Intaglio Editions continues to offer the photogravure-quality plates we use in our printmaking to professional artists and printmakers who love making rich, photographic prints, but who may not be interested in becoming expert platemakers as well. This helps our friends and customers get faster results, and helps them achieve that last stride of excellence that so often eludes newer plate makers, or those new to photogravure printmaking.
New and experienced printmakers alike may want to take advantage of our long-standing $99 Trial Plate offer. We’ll create an 8″ × 11″ plate of your custom image using our custom, double-screened, high-rez platemaking method for just $99, to see if our plates don’t provide the smoothest, richest continuous tones you’ve ever seen from this process. Shipping, handling and customs, duties, or other fees will apply. Our Premium Photogravure Plates and other customer services are available at the Intaglio Editions Shop.
There is nothing like a vacation abroad to open your eyes. Our trip to Copenhagen was no exception. The number of fine printmakers within that city rivals any other city in the world. Henrik Boergh recommended we visit here after giving us a grand tour of his studio a few miles away. Our conversation had not prepared me for the magnitude of this operation or the friendliness of the artisans running the place. It was all at once educational, joyful, and a great connection to the tradition we follow in fine, archival printmaking.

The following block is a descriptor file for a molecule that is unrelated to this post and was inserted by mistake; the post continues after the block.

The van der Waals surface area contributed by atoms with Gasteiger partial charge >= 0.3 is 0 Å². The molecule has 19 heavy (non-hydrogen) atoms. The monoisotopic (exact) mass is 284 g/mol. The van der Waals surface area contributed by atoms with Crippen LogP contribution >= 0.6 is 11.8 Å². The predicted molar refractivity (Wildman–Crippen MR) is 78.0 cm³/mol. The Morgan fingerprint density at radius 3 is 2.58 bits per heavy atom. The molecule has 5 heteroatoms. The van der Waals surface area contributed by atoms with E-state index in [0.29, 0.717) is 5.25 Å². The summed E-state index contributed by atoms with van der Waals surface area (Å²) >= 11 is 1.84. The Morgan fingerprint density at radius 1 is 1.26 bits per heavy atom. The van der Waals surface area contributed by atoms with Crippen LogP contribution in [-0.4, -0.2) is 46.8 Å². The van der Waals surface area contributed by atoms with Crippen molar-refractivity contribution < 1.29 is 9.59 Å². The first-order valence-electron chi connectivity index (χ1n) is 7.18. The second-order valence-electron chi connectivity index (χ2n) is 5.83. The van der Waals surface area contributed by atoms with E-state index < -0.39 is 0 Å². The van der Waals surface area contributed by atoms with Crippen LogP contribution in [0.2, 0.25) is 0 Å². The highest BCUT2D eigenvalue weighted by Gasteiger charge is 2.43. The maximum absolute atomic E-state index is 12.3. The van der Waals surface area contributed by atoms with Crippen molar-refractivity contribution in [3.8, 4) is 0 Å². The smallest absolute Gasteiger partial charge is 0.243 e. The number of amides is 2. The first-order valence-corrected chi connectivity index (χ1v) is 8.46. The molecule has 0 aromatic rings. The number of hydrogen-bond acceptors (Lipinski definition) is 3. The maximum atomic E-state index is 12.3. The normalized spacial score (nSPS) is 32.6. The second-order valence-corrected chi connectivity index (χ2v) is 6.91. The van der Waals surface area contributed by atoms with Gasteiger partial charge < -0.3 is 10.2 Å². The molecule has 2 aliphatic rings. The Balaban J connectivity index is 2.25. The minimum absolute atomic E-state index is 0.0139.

Here are some of the highlights.
We had the pleasure of visiting the Niels Borch Jensen studios in Copenhagen over Thanksgiving (2017)
Having to find the studio by bus in Copenhagen was a grand adventure that required some planning and assistance from the many kind people there.
One of the most jaw-dropping photogravure from polymer plate was just tacked to their entryway bulletin board at Niels Borch Jensen’s studio. Alas, the photogravure master had left for the day. Next time I will plan my visit better. I would love to learn from him directly more about how he did this!
Mitte gave me a fabulous tour and was most generous with her time and experience. She has been working at the studio as a professional fine printmaker since 1989!
We looked over a cross section of about 50 years of fine printmaking in the hour plus I visited the studio.
In Master Printer Niels Borch Jensen’s office! This Keith Haring piece was printed at the Copenhagen studio where I was visiting in the 1990s.
Mr. Jensen regularly sends his printmakers to art openings in America, Berlin, and all over the world. Mitte had just returned from an art opening in Atlanta. Thanks for a grand tour!
Printing for continuous tone using polymer plates is not easy. Not only do you need to be an experienced printmaker to get good results, but you also need to be a plate technician – or have the good fortune of having one in-house: Someone who knows how to render nuances and shadow details from an image and make large plates, without sacrificing sharpness, detail and quality.